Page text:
The HourSporting Immortality The Hard Way
by Michael Hutchinson
There’s an attractive simplicity to the hour record – one man, one bike, sixty minutes, away you go. As tests of human endeavour go, it couldn’t be simpler, but Michael Hutchinson’s account of his attempt is a long, long way from being an anodyne account of a simple record bid. Part autobiography, part history, part non-fiction drama, it wears a great many hats and (not unlike the author) covers a lot of ground in a very short space of time – it covers his own life story, of course, but also hosts a vast array of anecdotes concerning cycling past and present, road racing, time trialling, training, drugs (inevitably) and the hour record itself. So it’s for anyone with an interest in cycling, because it casts the net far and wide.
But I suspect that it might also be a good book for anyone not that interested in cycling, because Hutchinson is a great writer. Self-deprecating and wonderfully dry of humour, he wanders seemingly aimless across the landscape of cycling, touching on a historic fact here, a biographical note there but always linking the narrative together seamlessly and at an easy pace. As the book continues, the spotlight focuses more and more upon his own attempt at the record, and the result is a fantastic portrayal of the almost claustrophobic build-up of stress and intensity.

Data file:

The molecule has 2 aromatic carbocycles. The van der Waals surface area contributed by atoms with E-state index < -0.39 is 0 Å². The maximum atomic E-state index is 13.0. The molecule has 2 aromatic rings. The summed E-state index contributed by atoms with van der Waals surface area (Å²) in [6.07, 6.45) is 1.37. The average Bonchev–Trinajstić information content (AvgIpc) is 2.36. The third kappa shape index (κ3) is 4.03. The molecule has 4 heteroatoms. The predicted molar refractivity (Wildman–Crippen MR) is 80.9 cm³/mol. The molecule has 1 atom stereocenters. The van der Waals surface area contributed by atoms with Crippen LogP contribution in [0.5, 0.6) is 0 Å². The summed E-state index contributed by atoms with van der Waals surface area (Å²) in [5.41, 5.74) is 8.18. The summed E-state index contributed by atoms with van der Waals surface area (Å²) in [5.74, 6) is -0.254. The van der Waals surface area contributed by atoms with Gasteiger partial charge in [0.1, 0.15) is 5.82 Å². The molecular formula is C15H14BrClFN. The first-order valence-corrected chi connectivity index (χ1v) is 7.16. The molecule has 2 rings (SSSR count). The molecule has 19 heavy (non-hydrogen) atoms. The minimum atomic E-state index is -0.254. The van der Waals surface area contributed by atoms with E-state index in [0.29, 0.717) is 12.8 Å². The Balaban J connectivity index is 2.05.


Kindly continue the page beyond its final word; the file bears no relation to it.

I won’t spoil the ending, but Hutchinson is well qualified to have a tilt at it – with over fifty national time trial titles to his credit, not to mention three British Time Trial Championships, a brace of Irish Time Trial Championships, a British pursuit crown, and let’s not forget his victories in the Brompton World Championships (a title which the UCI seem strangely to have yet to award a rainbow jersey for), he’s as successful as any domestic male cyclist has been. But he’s also a PhD, and a successful writer, Cycling Weekly columnist Dr Hutch and author of a book on sailing – this is a man with many strings to his bow. However, there’s no ego out of control here – his ability at time trials is, he freely admits, a simple quirk of genetics, and even discovering cycling was an accident; otherwise he’d likely be a frustrated academic to this very day. Moreover, sometimes cringingly self-aware, he has no problem with – indeed, almost rejoices in – poking fun at himself.
If there’s a criticism, it’s that it’s too short; not in terms of value for money, because at a retail price of nine quid in paperback it’s pretty good on that score – I just wish there was more to it than the 288 pages, because he’s never dull, never lingers long on any one topic. As a result it’s an easy-going page-turner that takes you on a compelling journey that’ll have you laughing out loud and gnashing your teeth, sometimes at the same time. In turns both very funny and painfully honest, The Hour just might be the most entertaining book on cycling I’ve ever read.
The Hour – Sporting Immortality The Hard Way
Author: Michael Hutchinson
Published by Yellow Jersey Press
Available in Paperback & eBook
RRP £8.99 (Paperback), RRP £8.99 (eBook)